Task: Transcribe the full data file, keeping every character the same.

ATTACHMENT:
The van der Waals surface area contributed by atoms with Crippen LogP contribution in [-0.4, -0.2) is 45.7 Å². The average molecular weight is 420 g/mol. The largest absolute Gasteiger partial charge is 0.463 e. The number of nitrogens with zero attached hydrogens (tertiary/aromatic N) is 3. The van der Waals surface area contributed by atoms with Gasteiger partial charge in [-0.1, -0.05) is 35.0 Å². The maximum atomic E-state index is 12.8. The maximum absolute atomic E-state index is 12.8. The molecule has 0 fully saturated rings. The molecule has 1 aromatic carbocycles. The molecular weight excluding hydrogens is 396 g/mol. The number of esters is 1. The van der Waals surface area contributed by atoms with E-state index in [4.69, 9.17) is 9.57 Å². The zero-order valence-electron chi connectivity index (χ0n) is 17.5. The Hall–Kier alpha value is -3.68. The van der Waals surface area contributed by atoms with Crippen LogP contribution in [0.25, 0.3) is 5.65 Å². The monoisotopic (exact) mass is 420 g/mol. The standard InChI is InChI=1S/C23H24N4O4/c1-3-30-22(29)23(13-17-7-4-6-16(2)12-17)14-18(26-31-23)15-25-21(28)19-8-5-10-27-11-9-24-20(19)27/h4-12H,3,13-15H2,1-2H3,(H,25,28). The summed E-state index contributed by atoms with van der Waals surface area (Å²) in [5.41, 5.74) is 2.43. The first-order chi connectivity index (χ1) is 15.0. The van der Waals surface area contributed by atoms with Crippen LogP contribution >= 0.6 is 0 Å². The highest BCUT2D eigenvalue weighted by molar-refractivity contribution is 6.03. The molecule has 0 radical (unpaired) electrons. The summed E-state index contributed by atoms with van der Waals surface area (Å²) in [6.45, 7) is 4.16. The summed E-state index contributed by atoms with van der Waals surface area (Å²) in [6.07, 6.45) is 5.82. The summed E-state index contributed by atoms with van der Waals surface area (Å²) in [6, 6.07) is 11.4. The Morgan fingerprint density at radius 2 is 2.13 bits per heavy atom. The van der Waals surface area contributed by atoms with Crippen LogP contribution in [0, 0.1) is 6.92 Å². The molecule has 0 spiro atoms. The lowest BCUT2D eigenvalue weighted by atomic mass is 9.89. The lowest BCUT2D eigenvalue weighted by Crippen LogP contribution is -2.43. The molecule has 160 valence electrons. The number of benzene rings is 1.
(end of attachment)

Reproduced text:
The van der Waals surface area contributed by atoms with Crippen LogP contribution in [-0.4, -0.2) is 45.7 Å². The average molecular weight is 420 g/mol. The largest absolute Gasteiger partial charge is 0.463 e. The number of nitrogens with zero attached hydrogens (tertiary/aromatic N) is 3. The van der Waals surface area contributed by atoms with Gasteiger partial charge in [-0.1, -0.05) is 35.0 Å². The maximum atomic E-state index is 12.8. The maximum absolute atomic E-state index is 12.8. The molecule has 0 fully saturated rings. The molecule has 1 aromatic carbocycles. The molecular weight excluding hydrogens is 396 g/mol. The number of esters is 1. The van der Waals surface area contributed by atoms with E-state index in [4.69, 9.17) is 9.57 Å². The zero-order valence-electron chi connectivity index (χ0n) is 17.5. The Hall–Kier alpha value is -3.68. The van der Waals surface area contributed by atoms with Crippen LogP contribution in [0.25, 0.3) is 5.65 Å². The monoisotopic (exact) mass is 420 g/mol. The standard InChI is InChI=1S/C23H24N4O4/c1-3-30-22(29)23(13-17-7-4-6-16(2)12-17)14-18(26-31-23)15-25-21(28)19-8-5-10-27-11-9-24-20(19)27/h4-12H,3,13-15H2,1-2H3,(H,25,28). The summed E-state index contributed by atoms with van der Waals surface area (Å²) in [5.41, 5.74) is 2.43. The first-order chi connectivity index (χ1) is 15.0. The van der Waals surface area contributed by atoms with Crippen LogP contribution >= 0.6 is 0 Å². The highest BCUT2D eigenvalue weighted by molar-refractivity contribution is 6.03. The molecule has 0 radical (unpaired) electrons. The summed E-state index contributed by atoms with van der Waals surface area (Å²) in [6.45, 7) is 4.16. The summed E-state index contributed by atoms with van der Waals surface area (Å²) in [6.07, 6.45) is 5.82. The summed E-state index contributed by atoms with van der Waals surface area (Å²) in [6, 6.07) is 11.4. The Morgan fingerprint density at radius 2 is 2.13 bits per heavy atom. The van der Waals surface area contributed by atoms with Crippen LogP contribution in [0, 0.1) is 6.92 Å². The molecule has 0 spiro atoms. The lowest BCUT2D eigenvalue weighted by atomic mass is 9.89. The lowest BCUT2D eigenvalue weighted by Crippen LogP contribution is -2.43. The molecule has 160 valence electrons. The number of benzene rings is 1.